What began as one of the most compelling changes to the role of partners and frequent flyer programs looks to be coming to an end very soon. It began in June 1988, when MCI partnered with Northwest and began offering miles for telephone service. Over the years that followed, MCI purchased more than a billion dollars worth of miles from a variety of frequent flyer programs.
Now it appears MCI’s tenure as the king of all telephone partners may be grinding to a halt, no doubt driven by the tenuous situation that WorldCom finds itself in. Already two major programs have “de-listed” the participation of MCI as a telecommunications partner, though no official announcement has been made. Delta SkyMiles has noted that existing members will continue to earn miles until Feb. 28, 2003. The program has not set any announcement for a new telecommunication partner, though AT&T is thought to be an early leader to replace MCI (AT&T was once a partner of Delta SkyMiles when it was know as Delta Frequent Flyer). United Mileage Plus no longer features MCI as its telecommunications partner and is also likely entertaining pitches from AT&T as well as Sprint. Where this will all end is anyone’s guess, though it wouldn’t surprise us to see MCI out of the mileage business entirely by years end. As this story unfolds we’ll provide you with the advice you need to maximize new sign-up bonuses and where the right decisions to make miles from your phone calls are likely to be.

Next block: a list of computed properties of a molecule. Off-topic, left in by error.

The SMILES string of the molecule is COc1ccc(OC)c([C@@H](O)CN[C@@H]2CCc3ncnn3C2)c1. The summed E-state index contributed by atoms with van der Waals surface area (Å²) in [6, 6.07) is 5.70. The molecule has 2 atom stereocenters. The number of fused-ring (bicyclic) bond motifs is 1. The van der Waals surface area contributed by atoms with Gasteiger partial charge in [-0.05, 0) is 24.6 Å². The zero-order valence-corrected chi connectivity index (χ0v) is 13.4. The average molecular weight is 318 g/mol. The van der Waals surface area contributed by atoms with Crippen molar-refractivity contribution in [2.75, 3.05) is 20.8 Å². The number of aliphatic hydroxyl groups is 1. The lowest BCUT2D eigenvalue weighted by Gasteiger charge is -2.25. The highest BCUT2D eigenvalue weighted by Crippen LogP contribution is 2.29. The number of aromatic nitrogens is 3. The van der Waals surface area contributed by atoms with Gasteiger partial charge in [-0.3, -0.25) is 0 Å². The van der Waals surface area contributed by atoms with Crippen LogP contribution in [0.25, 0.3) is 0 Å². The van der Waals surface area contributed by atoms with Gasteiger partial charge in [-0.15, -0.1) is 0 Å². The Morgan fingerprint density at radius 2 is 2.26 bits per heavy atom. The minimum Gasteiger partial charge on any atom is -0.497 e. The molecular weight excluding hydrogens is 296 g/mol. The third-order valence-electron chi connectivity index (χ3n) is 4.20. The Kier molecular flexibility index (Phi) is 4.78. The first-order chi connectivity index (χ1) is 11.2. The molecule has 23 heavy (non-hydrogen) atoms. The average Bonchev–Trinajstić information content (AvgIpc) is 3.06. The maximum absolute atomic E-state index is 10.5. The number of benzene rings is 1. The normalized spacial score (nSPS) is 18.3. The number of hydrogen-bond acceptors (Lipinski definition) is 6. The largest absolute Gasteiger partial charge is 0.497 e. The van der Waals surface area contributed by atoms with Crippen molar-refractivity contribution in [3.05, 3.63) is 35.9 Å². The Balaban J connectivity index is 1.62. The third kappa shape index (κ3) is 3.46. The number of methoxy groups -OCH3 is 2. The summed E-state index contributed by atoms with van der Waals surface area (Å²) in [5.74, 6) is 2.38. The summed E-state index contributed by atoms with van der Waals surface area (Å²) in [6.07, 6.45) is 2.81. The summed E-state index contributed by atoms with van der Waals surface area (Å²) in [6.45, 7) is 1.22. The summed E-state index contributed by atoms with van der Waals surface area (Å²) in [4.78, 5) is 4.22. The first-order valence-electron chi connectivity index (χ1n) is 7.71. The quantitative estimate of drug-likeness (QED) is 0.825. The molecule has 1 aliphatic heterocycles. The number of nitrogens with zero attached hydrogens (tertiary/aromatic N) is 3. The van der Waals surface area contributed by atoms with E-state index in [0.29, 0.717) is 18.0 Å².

Note: Don’t be surprised if other telecommunication companies like Verizon (Can You Hear Me Now?) try to make a run for this big piece of the pie. Surely AT&T and Sprint are likely to be thinking the same thing and will more than likely try to lock them out.